A perfect tournament for our times

The NCAA men’s college basketball tournaments begins this week, the field of 65 teams having been selected and seeded yesterday. This year, the conventional wisdom holds that the quality of the at-large teams selected to make up the numbers is poor, and that this argues against suggestions that the field be expanded to 96 teams in future years.
The conventional wisdom is correct. However, I would take it one step further. Every year the field is littered with mediocre at-large teams — squads that failed seriously to contend for their conference championship thereby proving that they don’t deserve to play for the national championship — and this argues for contracting the field to 32 teams, or some such number.
I’ll stipulate that monetary considerations preclude any contraction of the tournament, just as they probably preclude keeping the field at 65 much longer. I also realize that many fans believe the current tournament format is close to perfect.
But why do they believe this? Look at the brackets and tell how many of the first round games you would watch if they were played on a weekend in January. I wonder whether, even in the context of a national championship tournament, folks would watch many of these games if it weren’t for their participation in office pools.
By playing so many games, the NCAA and CBS guarantee that there will be a few exciting early round contests to talk up, amidst all of the blow-outs and ho-hum affairs. But it also tends to undermine the round of 16. This is the point where teams with legitimate claims for the national championship should start meeting in match-ups of genuine intrigue. However, early round upsets, when they occur, ruin such match-ups and tend to produce an excessive number of ho-hum games during the second week of the tournament.
To me, the NCAA tournament is the perfect reflection of our culture: it exalts excess and cheap thrills (close games generated by sheer volume), while catering to fan narcissism (the desire, though office pools, to have the tournament be about us). And it does so by lowering standards and diminishing the importance of performing at a high level on a consistent basis.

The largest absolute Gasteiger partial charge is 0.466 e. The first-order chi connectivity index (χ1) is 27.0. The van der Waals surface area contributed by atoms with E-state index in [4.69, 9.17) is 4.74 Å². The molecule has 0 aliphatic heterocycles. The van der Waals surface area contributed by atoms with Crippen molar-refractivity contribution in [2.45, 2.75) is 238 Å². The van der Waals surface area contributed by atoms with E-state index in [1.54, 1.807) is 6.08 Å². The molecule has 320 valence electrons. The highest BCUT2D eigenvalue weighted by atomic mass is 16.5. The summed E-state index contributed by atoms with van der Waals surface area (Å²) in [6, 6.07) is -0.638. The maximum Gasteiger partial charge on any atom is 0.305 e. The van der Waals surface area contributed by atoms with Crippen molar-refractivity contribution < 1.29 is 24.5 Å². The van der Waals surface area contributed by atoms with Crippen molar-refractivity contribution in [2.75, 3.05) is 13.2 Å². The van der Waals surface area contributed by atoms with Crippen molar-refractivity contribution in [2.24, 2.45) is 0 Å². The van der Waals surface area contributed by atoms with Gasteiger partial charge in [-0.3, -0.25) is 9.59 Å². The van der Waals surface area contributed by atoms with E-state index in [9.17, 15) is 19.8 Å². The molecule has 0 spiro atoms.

For these reasons, I predict that fans will learn to love the 96-team tourney if/when it arrives.
JOHN adds: Here in Minnesota, we have a schizophrenic basketball team that finished 9-9 in the Big Ten, but then made a good run through the Big Ten tournament, beating Penn St. by 21 and then top-fifteen Michigan State by five in overtime, followed by an astonishing 27-point win over sixth-ranked Purdue, culminating in the final of the Big Ten Tournament against Ohio State, where we trailed by three at halftime and then collapsed to lose by 29. That may be that wildest turnaround in history within 24 hours–a 27-point win followed by a 29-point loss, both against ranked teams. It was, nevertheless, enough to get the Gophers into the tournament, where we will open against Xavier on Friday.
A crazy system? To be sure. But it’s pretty fun for us fans of flawed but occasionally overachieving teams.